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23.12.08 Ingram, Festive Enterprise

23.12.08 Ingram, Festive Enterprise


Literary debate about the relationship between medieval and early modern drama tends to take one of two approaches. One, that early modern theater appropriated medieval festive theater by incorporating scenes of rural festivals, misrule, and morris dancing in an effort to make up for the loss of traditional celebrations that were a consequence of the Reformation. The second approach understands early modern drama as something new because it was profit driven, while medieval plays were not. Thus, early modern playwrights repurposed elements of medieval drama to address these new commercial interests. In her new book, Festive Enterprise: The Business of Drama in Medieval and Renaissance England, Jill Ingram rejects these two models arguing for “a commercial continuum between medieval festive events and later sixteenth- and seventeenth-century dramatic productions” (2). In taking this position, she is interested in not just the continuities of form between medieval and early modern drama, but in how these continuities negotiated dramatic social and religious change. She starts by understanding festive drama as a form of drama that appeals to audiences’ good will, whether to solicit donations or to promote dramatic engagement, which helped assure future financial success. Whether rebuilding a bell tower or paying actors working in a theater, the marketplace put financial pressure on performances, putting the actors and entertainers at a disadvantage with respect to their relationship to the audience. To change those dynamics, performers needed to develop strategies to collaborate with audiences. These strategies, Ingram argues, influenced both the aesthetics and form of festive drama. These strategies further developed expectations for support from patrons and audiences.

Ingram makes her argument in six thematically arranged chapters. Chapter One “The Festive Gatherer and Empathetic Thief: The Genealogy of a Character” looks particularly at the figure of the gatherer. Medieval parishes, especially rural ones, used drama and other mimetic activities to raise money for building projects, liturgical splendor, and even basic operating expenses. Gathering figures like Robin Hood, hobby horses, or morris dancers collected money from participants during village celebrations. Robin Hood proved to be especially enduring, and along with gathering rituals continued to be a feature of festive drama once plays moved to theaters and began charging admission. Gathering figures, Ingram argues, gave rise to the character of the empathetic thief, such as Titivillus in Mankind, Autolycus in Shakespeare’s The Winter’s Tale, or the London Prodigal in the play of the same name. Once plays charged admission, these characters’ interaction with the audience no longer helped assure a play’s financial success.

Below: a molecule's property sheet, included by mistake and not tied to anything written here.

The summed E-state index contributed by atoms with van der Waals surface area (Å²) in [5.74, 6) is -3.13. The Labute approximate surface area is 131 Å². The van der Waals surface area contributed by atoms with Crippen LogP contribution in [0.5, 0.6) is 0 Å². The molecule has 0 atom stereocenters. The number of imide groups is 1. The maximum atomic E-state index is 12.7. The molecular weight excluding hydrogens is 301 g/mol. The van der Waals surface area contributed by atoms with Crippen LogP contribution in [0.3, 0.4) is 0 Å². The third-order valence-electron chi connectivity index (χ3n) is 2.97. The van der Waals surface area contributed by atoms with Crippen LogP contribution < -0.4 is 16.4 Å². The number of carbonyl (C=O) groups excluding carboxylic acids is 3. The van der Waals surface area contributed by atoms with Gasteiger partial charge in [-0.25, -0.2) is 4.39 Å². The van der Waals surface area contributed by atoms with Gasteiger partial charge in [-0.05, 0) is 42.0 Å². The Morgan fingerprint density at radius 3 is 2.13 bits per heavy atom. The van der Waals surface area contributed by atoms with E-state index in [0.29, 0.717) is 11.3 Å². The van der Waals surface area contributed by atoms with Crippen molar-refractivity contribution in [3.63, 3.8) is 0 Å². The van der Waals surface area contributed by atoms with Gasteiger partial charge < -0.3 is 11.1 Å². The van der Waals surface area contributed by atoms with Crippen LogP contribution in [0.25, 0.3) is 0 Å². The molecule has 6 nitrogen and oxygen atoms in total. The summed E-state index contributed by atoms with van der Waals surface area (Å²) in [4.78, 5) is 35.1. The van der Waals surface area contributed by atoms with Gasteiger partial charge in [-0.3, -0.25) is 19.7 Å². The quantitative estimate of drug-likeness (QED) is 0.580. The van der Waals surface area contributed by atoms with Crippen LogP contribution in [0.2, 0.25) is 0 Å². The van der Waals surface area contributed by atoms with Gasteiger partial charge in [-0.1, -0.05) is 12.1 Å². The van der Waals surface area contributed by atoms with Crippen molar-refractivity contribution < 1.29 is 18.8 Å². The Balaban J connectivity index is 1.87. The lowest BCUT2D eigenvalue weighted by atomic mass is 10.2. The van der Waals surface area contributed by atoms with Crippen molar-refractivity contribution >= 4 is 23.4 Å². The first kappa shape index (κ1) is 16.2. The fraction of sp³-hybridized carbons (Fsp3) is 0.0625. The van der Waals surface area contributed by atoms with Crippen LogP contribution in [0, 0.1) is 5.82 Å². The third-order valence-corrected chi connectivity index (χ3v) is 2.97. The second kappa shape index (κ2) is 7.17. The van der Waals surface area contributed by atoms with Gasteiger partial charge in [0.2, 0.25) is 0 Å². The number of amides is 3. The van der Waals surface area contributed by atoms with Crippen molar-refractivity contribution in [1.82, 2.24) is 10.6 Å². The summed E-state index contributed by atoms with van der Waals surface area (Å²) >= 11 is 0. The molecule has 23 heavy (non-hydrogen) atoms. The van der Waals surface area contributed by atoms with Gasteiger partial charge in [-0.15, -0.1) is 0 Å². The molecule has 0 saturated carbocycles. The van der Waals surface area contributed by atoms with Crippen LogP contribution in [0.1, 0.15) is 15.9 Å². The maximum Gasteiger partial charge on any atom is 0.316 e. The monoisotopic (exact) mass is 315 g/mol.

In Chapter Two, “Forms of Investment: Mummings, Prologues, and Epilogues,” Ingram looks at what gathering figures said, arguing that these moments borrowed rhetorical strategies from medieval preaching, to convince audiences already enjoying the spectacle to hand over money in support of their parish. In the early modern theater, however, audiences had already paid to enter the drama space, so the financial component was already accomplished before the entertainment started. Nonetheless, mummings, prologues, and epilogues remained important features in plays, because they engaged audiences, making them part of the performance. They helped invest the audience not in the parish’s project, but in the performance they had already paid to see. These speeches turned the theater, like the churchyard, into a communal space where spectators’ emotional investment had an important role to play.

Chapter Three, “Reconciliation in The Winter’s Tale: Devotion and Commerce from Guilds to Church Ales,” considers how devotional transactions overlap with commercial ones at festive entertainments, such as when with the donor to a church ale reaps spiritual rewards with their economic support of the parish. This relationship, however, is not always apparent, because sometimes support was compelled, as in civic Corpus Christi celebrations. While done for the betterment of the city, participation was not optional for the city’s guilds, thus challenging the overlap between spiritual and commercial. Ingram sees this contradiction being resolved by figures like Autolycus in The Winter’s Tale. In the sheepshearing festival scene, this “thieving festive gatherer’s” begging provides commentary on the relationship between charity and compelled donation and ultimately becoming a figure of redemption and mercy.